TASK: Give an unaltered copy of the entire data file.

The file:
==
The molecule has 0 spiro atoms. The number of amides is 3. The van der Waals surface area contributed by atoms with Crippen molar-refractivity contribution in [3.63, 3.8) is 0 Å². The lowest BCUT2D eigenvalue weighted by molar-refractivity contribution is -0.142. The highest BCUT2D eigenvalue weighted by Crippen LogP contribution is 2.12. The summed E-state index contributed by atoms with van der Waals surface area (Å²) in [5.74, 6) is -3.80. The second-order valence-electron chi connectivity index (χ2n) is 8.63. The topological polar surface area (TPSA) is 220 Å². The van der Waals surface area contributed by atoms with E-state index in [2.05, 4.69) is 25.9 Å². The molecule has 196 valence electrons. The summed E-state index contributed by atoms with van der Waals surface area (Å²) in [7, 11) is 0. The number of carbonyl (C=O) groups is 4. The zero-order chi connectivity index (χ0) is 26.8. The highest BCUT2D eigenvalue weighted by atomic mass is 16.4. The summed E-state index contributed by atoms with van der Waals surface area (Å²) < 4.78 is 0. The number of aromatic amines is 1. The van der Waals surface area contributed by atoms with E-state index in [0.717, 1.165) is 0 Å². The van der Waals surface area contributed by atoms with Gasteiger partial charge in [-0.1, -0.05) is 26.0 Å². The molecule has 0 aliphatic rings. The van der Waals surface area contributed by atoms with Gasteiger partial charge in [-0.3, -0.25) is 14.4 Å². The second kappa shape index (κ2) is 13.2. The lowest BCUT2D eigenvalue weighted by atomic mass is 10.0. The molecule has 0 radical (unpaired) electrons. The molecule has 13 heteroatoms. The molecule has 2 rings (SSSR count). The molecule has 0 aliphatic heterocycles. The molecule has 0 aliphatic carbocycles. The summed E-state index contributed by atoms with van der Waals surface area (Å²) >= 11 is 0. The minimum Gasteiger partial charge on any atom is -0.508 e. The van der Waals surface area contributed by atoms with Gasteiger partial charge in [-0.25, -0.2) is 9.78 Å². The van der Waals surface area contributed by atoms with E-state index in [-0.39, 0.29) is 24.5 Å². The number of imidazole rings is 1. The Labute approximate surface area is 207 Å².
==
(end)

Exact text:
The molecule has 0 spiro atoms. The number of amides is 3. The van der Waals surface area contributed by atoms with Crippen molar-refractivity contribution in [3.63, 3.8) is 0 Å². The lowest BCUT2D eigenvalue weighted by molar-refractivity contribution is -0.142. The highest BCUT2D eigenvalue weighted by Crippen LogP contribution is 2.12. The summed E-state index contributed by atoms with van der Waals surface area (Å²) in [5.74, 6) is -3.80. The second-order valence-electron chi connectivity index (χ2n) is 8.63. The topological polar surface area (TPSA) is 220 Å². The van der Waals surface area contributed by atoms with E-state index in [2.05, 4.69) is 25.9 Å². The molecule has 196 valence electrons. The summed E-state index contributed by atoms with van der Waals surface area (Å²) in [7, 11) is 0. The number of carbonyl (C=O) groups is 4. The zero-order chi connectivity index (χ0) is 26.8. The highest BCUT2D eigenvalue weighted by atomic mass is 16.4. The summed E-state index contributed by atoms with van der Waals surface area (Å²) < 4.78 is 0. The number of aromatic amines is 1. The van der Waals surface area contributed by atoms with E-state index in [0.717, 1.165) is 0 Å². The van der Waals surface area contributed by atoms with Gasteiger partial charge in [-0.1, -0.05) is 26.0 Å². The molecule has 0 aliphatic rings. The van der Waals surface area contributed by atoms with Gasteiger partial charge in [-0.3, -0.25) is 14.4 Å². The second kappa shape index (κ2) is 13.2. The lowest BCUT2D eigenvalue weighted by atomic mass is 10.0. The molecule has 0 radical (unpaired) electrons. The molecule has 13 heteroatoms. The molecule has 2 rings (SSSR count). The molecule has 0 aliphatic heterocycles. The molecule has 0 aliphatic carbocycles. The summed E-state index contributed by atoms with van der Waals surface area (Å²) >= 11 is 0. The minimum Gasteiger partial charge on any atom is -0.508 e. The van der Waals surface area contributed by atoms with Gasteiger partial charge in [-0.25, -0.2) is 9.78 Å². The van der Waals surface area contributed by atoms with E-state index in [-0.39, 0.29) is 24.5 Å². The number of imidazole rings is 1. The Labute approximate surface area is 207 Å².